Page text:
Polyunsaturated fats (PUFAs) are considered to be our essential or healing fats. These fats cannot be made by the human body. They only come from fats and so are missing in a fat-free diet.
Why We Need Polyunsaturated Fats (PUFAs)
Polyunsaturated fats are required for normal functioning of our cells, tissues, organs, and glands. Without PUFAs in the diet, a person will ultimately develop disease. Adding PUFAs to a deficient diet can often reverse symptoms and restore health. In fact, it’s more important to health to optimize the consumption of essential fats than it is to avoid any harmful fats.
PUFAs are especially important for brain function, nerve function, sense organs, adrenal glands, sex glands, and hormone production. Their presence allows us to consume more saturated fat and keep the body in balance. Their absence leads to inflammation. Many common health issues – including diabetes, high blood pressure, obesity, and autoimmune disorders – can be traced to internal inflammation.
Facts About Polyunsaturated Fats (PUFAs)
Polyunsaturated fats are liquid at room temperature and when refrigerated. Compared to other fats, they are unstable and will spoil or become rancid easily. PUFAs are highly reactive and will oxidize quickly when heated. Cooking with PUFAs results in the release of free radicals.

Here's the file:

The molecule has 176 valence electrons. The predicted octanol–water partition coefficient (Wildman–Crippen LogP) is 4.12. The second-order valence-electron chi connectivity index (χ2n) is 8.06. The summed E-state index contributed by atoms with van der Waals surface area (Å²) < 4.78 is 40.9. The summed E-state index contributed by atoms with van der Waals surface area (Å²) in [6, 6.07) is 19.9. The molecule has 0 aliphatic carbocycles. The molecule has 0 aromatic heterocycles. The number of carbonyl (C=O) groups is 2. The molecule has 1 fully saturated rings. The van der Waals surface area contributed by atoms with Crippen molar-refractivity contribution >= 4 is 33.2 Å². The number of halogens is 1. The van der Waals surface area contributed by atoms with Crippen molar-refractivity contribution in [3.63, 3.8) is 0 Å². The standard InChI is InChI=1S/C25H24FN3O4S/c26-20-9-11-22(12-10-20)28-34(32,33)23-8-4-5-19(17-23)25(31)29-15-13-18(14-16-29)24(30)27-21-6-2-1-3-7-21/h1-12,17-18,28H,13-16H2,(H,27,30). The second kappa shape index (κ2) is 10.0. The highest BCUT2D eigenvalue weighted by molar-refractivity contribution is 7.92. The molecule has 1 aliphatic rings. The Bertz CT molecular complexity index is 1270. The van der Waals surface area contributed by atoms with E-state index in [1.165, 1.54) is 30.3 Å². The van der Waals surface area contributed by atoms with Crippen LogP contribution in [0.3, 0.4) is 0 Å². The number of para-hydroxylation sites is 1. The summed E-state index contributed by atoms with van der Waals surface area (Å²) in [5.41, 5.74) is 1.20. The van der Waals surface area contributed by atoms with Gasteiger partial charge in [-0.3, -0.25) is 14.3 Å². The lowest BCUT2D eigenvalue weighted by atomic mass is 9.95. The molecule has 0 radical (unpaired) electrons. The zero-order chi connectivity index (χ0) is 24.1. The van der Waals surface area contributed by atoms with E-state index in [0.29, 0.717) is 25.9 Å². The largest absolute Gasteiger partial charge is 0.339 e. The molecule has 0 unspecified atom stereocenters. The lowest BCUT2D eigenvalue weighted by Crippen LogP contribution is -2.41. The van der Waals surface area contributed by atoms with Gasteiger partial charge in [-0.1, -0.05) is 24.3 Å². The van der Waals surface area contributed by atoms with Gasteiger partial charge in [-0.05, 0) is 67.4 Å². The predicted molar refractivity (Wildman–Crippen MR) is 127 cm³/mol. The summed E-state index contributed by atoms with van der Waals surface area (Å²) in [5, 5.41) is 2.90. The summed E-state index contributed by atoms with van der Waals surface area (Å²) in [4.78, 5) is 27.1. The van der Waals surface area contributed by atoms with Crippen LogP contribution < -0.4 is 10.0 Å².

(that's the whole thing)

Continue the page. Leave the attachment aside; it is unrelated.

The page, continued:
Sources of PUFAs include seeds, nuts, and some fish. The chart below lists sources of PUFAs.
You have likely heard of the PUFAs referred to Omega 3 and Omega 6 fatty acids. The designations Omega 3 and Omega 6 relate to the structure of the PUFAs and reference the location of a double bond.
When talking about the Omega 3 and Omega 6 fatty acids, we usually refer to their ratio with the Omega 6 mentioned first. So the ideal ratio for these fats in our diet is 1:2.5 – meaning for every 1 unit of Omega 6 there should be 2.5 units of Omega 3. We want more Omega 3 than Omega 6.
Too often, our diets have ratios that are 20:1 to 40:1. So clearly they are lacking in Omega 3s. There are a number of reasons for that. One is that grains are high in Omega 6 fatty acids. Also processed foods often contain fats and oils chosen for shelf life rather than health that are low in Omega 3s (soy, rapeseed, canola). Greens, on the other hand, are high in Omega 3 fatty acids. So, maybe Mom was right after all when she told you to eat your vegetables?
Next week, I’ll be wrapping up the Facts on Fats series with some suggestions on what all of this means for you.
Are you getting any PUFAs? What about Omega 3s? What could you do to add more into your diet?